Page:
Japanese baseball finds itself at a crossroads

By Jack Tarrant

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Given how much they practice you would think that Japanesewould dominate the world's baseball scene. Instead it is still a minor talent wroth only a handful of players making it to the US leagues.

The sacrificial bunt is still popular here despite analysis showing it is counter productive to getting runs. I saw it yesterday at koshien - the bunt resulted in both batters getting out. It is clearly something that appeals to the Japanese psyche and is more important than actual success.

3 ( +5 / -2 )

As a HS student in Australia, I played soccer, rugby & AFL during the winter, & cricket, tennis & golf during the summer.

This variety kept me interested in my main sporting passion - soccer.

Also the different skills learnt in the various sports complimented each other.

Why Japanese schools insist on students choosing one sport (or activity) & having them do it all year round, for three years is dumbfounding.

Too much of anything (including a good thing) makes you resentful, which in many cases can turn to hatred.

2 ( +2 / -0 )

I love sports and would love my kids to play sports in the future but I also believe in family time too. Many kids here practice baseball 7 days a week with Saturday/Sunday being the entire day. Also there seems to be no off-season or holidays.

When I played in little league, we practiced 3 days a week after school and our games were Saturdays. We had a nice, long off-season too.

4 ( +4 / -0 )

tooheysnew - I agree.

I can't understand the approach that dictates you must choose only 1 sport and stick with it for 3 years.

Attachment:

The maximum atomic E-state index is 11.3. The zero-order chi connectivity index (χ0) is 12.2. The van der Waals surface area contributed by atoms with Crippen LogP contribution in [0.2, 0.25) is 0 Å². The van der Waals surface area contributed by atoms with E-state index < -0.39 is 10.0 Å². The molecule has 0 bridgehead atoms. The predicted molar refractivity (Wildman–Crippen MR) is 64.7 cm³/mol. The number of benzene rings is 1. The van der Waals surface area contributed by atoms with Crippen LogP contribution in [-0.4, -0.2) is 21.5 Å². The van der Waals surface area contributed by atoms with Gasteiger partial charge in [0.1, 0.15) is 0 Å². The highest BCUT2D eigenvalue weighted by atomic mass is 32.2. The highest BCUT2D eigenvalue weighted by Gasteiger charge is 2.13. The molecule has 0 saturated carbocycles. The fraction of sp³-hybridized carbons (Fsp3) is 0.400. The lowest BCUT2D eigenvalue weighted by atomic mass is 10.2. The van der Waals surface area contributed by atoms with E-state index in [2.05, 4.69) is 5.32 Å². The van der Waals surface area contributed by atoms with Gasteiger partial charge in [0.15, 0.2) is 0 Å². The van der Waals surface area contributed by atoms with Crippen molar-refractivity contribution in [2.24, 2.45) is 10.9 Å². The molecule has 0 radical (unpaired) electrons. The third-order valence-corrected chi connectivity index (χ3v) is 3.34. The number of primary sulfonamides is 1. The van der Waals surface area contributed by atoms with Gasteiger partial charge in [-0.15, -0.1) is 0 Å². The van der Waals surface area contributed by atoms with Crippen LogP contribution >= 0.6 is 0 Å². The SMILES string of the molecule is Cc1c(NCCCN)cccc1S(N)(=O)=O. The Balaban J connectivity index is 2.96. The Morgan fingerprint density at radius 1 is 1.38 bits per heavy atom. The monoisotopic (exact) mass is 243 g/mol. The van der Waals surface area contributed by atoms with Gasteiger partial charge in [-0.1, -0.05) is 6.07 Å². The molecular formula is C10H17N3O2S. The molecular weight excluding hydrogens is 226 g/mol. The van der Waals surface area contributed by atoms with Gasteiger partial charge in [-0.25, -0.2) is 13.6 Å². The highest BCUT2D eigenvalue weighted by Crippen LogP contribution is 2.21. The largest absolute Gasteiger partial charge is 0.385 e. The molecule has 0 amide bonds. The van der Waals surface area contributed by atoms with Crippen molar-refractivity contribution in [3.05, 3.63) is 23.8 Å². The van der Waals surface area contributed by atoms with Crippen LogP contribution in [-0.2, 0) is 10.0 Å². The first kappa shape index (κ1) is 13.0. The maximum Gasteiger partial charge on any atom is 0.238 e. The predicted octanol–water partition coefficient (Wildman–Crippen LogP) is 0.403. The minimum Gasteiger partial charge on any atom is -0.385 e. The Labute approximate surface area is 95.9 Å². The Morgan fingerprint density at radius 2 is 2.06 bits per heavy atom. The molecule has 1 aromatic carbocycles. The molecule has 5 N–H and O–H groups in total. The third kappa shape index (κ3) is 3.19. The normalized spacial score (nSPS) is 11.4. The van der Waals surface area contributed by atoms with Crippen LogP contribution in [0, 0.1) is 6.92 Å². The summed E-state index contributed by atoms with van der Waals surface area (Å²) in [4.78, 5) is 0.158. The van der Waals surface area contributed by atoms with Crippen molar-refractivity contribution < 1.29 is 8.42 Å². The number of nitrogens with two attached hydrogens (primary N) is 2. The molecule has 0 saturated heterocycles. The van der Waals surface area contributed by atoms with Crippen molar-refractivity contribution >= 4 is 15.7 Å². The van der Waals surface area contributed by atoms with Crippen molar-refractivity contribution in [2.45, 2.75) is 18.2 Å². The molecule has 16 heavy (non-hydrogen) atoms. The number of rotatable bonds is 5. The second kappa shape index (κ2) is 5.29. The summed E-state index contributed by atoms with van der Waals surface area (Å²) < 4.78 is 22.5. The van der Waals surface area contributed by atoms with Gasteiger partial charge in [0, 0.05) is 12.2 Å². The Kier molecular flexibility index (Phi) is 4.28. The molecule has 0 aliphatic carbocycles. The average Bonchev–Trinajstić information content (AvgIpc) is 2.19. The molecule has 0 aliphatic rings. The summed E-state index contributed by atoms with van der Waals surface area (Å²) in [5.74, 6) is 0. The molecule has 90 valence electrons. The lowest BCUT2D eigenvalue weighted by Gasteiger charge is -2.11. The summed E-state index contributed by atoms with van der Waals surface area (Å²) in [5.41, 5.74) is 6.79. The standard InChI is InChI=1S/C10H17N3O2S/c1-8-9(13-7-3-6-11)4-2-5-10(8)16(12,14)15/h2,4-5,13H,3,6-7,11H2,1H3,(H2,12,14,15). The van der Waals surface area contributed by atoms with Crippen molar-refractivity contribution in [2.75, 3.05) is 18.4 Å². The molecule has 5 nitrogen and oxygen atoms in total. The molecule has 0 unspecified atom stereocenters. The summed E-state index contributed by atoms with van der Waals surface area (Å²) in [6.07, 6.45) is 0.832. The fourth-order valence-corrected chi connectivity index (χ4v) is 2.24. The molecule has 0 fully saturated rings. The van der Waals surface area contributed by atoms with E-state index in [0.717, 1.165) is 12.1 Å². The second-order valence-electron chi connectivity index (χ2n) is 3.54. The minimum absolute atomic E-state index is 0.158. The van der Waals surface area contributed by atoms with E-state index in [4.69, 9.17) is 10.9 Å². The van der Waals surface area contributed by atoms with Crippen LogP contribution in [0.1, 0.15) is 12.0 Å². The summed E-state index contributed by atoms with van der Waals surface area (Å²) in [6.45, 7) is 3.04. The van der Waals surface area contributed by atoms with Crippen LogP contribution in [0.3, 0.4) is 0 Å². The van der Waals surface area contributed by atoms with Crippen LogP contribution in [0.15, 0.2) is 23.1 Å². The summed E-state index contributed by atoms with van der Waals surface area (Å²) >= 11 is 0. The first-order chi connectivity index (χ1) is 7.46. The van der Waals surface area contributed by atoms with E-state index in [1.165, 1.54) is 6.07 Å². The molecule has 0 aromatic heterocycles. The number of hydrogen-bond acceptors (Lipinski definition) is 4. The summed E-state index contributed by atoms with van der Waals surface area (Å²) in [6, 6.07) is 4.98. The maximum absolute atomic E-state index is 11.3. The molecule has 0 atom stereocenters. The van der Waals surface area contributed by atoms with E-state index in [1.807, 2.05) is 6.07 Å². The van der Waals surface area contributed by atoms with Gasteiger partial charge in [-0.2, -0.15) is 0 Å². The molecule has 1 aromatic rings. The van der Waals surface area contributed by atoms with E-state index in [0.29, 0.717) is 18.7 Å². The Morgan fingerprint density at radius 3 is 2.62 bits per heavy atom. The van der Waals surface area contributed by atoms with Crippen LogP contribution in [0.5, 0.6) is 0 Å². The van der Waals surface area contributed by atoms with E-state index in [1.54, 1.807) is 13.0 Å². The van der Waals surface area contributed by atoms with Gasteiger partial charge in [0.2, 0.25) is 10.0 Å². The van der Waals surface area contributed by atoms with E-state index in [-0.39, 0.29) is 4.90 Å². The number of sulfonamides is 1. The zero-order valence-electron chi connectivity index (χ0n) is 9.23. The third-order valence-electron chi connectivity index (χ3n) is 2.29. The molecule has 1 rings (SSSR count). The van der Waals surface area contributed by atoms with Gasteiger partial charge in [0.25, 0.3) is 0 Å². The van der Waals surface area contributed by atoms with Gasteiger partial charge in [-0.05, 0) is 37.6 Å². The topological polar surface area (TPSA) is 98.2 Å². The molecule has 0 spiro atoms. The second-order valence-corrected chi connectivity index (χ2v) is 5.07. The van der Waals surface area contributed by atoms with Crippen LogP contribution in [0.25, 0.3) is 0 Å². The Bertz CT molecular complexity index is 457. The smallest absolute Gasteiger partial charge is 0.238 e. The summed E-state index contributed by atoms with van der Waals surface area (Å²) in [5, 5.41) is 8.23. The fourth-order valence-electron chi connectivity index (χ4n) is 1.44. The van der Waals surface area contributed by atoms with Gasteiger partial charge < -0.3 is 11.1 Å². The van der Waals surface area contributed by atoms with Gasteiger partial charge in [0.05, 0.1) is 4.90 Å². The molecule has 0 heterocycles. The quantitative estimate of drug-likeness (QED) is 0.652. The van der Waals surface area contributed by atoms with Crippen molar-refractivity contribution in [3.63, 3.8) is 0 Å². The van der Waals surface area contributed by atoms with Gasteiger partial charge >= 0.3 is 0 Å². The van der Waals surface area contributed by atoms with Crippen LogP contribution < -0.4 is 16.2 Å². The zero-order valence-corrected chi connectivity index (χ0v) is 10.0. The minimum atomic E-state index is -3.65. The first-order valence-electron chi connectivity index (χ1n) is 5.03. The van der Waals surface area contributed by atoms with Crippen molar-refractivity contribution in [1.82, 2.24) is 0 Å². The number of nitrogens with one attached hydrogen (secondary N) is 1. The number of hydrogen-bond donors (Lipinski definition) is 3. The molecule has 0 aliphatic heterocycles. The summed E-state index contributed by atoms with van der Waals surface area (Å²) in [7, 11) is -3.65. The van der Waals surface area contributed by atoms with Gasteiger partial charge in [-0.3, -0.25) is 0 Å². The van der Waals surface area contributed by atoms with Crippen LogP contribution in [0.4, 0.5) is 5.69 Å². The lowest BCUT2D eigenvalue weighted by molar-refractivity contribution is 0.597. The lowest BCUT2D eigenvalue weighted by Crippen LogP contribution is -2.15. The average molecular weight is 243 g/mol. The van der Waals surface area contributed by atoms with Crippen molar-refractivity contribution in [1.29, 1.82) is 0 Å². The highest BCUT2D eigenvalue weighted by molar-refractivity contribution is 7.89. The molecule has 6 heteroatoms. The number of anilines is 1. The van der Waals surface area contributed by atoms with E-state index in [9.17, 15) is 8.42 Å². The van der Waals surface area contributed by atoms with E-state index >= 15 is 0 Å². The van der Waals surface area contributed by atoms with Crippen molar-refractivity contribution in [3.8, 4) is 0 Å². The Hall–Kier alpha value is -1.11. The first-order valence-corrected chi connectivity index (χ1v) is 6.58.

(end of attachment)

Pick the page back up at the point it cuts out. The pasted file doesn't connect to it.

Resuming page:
And in addition practice it 5 ~ 7 days a week, 50+ weeks a year. What a Grind!!!

It's a no brainer. To develop healthy young bodies and minds, introduce them to and let them participate in a variety of sports. They can learn different strategies, techniques, skills, and exercise different muscle groups. Also the variety would enable them to form wider friendships both with peers and coaches.

And the strangest of all to me, is that generally Jnr/Snr high sports clubs have only ONE team. Many members never get to play in a tournament or only very rarely. The Best are almost always chosen. The others are just for support - or lackeys in some case. If you want to enjoy sports and improve all round skills, the best way is to play games on a regular basis. Schools could have an A team, a B team and a C team..... allowing all students to participate in games against like teams from other schools. And why can't teams play a season of games (on Saturdays for example) instead of all squashed into summer vacation tournaments or similar events.

None of this is in the too hard basket - but it involves a breaking of the mindset that dictates - this is how we have always done it.

4 ( +4 / -0 )

Imo over-competition in sport isn't a good thing for kids' physical/mental health, especially in schools. Kids/teens should mix with others - different backgrounds, mindsets, social groups etc - to broaden their horizons.

And competition/training should be limited to a couple of times a week. Kid wants more? Join a club.

1 ( +1 / -0 )

Further to browny's point about who gets to actually play, I live in Nagano and if you look at the roster of the Nagano team who played this year at Koshien, a private high school called Massho Gakuen, most of the kids are from Kansai. They had all been recruited and chosen to go there so they had a shot at playing at Koshien, something unlikely had they gone to a strong school in Kansai. At a strong school, you'll end up watching in the stands.

Generally speaking, only private schools can recruit nationwide. It is a huge advantage that nobody really talks about because no-one wants to admit their prefecture's glorious representative is actually full of ringers.

1 ( +1 / -0 )

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